22 March 2012. Since the Dominantly Inherited Alzheimer Network (DIAN) was formed in the U.S., Australia, and the UK in 2008, word has been spreading among researchers and families in other countries that there is now an opportunity to participate in a research study specifically tailored to the needs of the far-flung families who are living with a dominantly inherited form of Alzheimer’s disease. Clinician-researchers who care for affected families but are not part of DIAN itself expressed interest, as did colleagues in non-English-speaking countries (see ARF related news story). Individual family members started looking for a way to enter DIAN by searching the Internet. In response, DIAN has created a formal Web portal for both family members and clinicians to learn more about DIAN and to find out if they are eligible to join either the network’s ongoing observational study or a future clinical trial, or both. The registry is hosted at Washington University, St. Louis, Missouri, DIAN’s coordinating site.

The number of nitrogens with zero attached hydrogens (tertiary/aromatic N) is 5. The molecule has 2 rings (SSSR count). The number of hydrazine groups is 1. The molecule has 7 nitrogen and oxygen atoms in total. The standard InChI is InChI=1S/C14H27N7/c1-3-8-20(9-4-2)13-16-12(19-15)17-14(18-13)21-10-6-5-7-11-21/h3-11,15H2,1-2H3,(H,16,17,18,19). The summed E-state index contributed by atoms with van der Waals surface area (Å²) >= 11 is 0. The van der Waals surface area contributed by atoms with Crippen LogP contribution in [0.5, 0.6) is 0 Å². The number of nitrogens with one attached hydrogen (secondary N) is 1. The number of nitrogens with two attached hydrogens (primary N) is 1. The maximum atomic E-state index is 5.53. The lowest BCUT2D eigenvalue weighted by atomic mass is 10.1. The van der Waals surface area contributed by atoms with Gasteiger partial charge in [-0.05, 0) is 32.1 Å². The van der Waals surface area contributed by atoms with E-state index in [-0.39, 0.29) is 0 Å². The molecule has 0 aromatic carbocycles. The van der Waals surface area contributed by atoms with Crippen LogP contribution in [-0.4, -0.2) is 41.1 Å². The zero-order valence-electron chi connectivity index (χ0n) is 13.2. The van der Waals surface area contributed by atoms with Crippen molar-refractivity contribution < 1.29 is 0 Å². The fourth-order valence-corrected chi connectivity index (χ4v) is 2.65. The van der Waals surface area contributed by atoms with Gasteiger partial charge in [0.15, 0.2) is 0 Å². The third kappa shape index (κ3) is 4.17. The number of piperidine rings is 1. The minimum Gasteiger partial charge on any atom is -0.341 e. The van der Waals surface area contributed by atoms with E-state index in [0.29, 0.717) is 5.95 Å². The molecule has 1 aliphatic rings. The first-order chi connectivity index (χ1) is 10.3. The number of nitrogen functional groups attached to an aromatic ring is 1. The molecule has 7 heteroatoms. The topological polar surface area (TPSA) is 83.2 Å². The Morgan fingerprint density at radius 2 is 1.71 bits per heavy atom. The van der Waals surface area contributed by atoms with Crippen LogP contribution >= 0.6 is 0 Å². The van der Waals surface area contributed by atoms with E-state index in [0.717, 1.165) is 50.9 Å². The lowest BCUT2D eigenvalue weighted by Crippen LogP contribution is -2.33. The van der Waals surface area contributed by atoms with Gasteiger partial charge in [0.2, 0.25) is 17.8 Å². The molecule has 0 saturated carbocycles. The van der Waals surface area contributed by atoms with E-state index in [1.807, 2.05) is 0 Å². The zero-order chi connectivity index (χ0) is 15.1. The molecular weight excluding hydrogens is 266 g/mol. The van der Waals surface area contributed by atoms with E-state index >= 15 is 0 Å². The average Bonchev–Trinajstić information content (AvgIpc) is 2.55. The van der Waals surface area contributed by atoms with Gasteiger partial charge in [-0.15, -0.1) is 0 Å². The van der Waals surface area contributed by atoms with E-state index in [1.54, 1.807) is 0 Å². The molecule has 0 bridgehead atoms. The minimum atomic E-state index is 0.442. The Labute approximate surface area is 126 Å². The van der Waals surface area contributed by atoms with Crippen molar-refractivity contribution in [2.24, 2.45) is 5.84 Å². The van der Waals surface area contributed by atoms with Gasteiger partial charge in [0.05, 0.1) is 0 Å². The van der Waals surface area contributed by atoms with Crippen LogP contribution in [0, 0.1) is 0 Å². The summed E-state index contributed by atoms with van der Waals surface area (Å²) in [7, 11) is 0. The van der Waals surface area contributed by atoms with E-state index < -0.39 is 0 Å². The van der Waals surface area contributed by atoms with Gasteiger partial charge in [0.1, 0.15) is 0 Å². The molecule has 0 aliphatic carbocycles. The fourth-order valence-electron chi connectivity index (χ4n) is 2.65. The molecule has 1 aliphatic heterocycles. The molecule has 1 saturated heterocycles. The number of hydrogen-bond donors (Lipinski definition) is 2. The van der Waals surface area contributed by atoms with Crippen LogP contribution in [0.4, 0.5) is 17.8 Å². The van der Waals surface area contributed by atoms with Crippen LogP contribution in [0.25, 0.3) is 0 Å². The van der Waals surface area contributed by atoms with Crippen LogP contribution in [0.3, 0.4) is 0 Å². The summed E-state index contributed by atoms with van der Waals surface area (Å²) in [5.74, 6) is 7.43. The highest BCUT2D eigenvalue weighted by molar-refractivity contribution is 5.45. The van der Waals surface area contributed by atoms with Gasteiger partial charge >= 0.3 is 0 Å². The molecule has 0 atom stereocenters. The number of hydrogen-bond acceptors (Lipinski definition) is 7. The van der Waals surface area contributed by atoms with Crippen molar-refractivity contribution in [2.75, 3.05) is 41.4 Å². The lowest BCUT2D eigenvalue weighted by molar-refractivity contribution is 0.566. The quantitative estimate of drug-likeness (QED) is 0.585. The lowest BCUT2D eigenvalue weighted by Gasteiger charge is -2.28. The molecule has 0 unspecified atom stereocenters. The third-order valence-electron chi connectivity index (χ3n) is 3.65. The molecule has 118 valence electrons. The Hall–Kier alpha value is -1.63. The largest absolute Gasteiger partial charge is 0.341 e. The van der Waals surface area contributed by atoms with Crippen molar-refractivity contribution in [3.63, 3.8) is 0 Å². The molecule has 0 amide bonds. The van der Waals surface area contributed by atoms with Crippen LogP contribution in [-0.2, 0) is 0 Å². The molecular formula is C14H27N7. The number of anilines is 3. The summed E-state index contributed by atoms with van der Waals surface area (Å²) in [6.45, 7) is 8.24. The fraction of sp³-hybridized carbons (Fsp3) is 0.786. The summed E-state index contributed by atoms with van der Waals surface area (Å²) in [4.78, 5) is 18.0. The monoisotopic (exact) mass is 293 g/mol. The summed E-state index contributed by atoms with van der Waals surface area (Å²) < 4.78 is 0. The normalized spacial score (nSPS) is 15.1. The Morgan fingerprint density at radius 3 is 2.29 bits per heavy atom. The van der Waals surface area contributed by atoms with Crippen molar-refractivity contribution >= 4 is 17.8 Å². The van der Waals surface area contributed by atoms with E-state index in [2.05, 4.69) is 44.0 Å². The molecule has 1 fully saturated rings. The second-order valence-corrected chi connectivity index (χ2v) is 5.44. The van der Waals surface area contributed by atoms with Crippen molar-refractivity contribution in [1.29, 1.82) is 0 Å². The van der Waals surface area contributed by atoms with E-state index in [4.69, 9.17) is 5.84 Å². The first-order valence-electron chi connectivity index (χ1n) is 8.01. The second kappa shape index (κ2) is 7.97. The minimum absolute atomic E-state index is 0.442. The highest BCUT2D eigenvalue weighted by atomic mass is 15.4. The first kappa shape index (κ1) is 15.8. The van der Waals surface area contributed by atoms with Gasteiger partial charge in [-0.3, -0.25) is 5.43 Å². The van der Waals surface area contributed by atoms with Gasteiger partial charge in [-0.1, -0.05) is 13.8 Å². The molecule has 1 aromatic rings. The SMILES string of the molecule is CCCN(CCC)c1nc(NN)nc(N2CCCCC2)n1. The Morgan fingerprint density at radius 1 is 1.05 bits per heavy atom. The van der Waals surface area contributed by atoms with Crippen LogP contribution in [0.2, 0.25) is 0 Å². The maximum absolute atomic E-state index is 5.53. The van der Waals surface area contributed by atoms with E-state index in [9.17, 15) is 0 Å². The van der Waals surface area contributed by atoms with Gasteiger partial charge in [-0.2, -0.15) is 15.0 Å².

The registry is part of DIAN’s general expansion, said Randall Bateman of WashU. One additional site in Florida will be joining the existing sites this year. Translation of all DIAN materials—protocols, psychometrics, clinical assessments, informed consent, etc.—into Spanish and German is nearly finished. These will be important in two ways, Bateman noted. First, sites in Los Angeles, New York, and Florida have significant numbers of Hispanic patients and staff. Second, sites in Spain and Germany are in the process of setting up similar studies in those countries and will conduct the research in their native language. Increasing the relatively small number of participants—currently 240 enrolled in DIAN—will help increase the study’s power and flexibility in designing future treatment studies.
At the same time, there has long been talk that autosomal-dominant Alzheimer’s disease might not be quite so rare as is generally thought, based on the number of published cases (see ARF Mutations Directory). Once widely publicized, the expanded registry might be a tool for participants to join research studies and drug trials, and for otherwise isolated families to find and empower each other.
Since 2008, DIAN has been funded in large part by the National Institute on Aging. This week, the network’s Therapeutic Trials Unit (see ARF related news story) received a $4.2 million grant over four years from the Alzheimer’s Association, the largest individual research award the association has ever made. In Germany, the DIAN sites are funded by the recently founded German Center for Neurodegenerative Diseases (DZNE), headquartered in Bonn.—Gabrielle Strobel.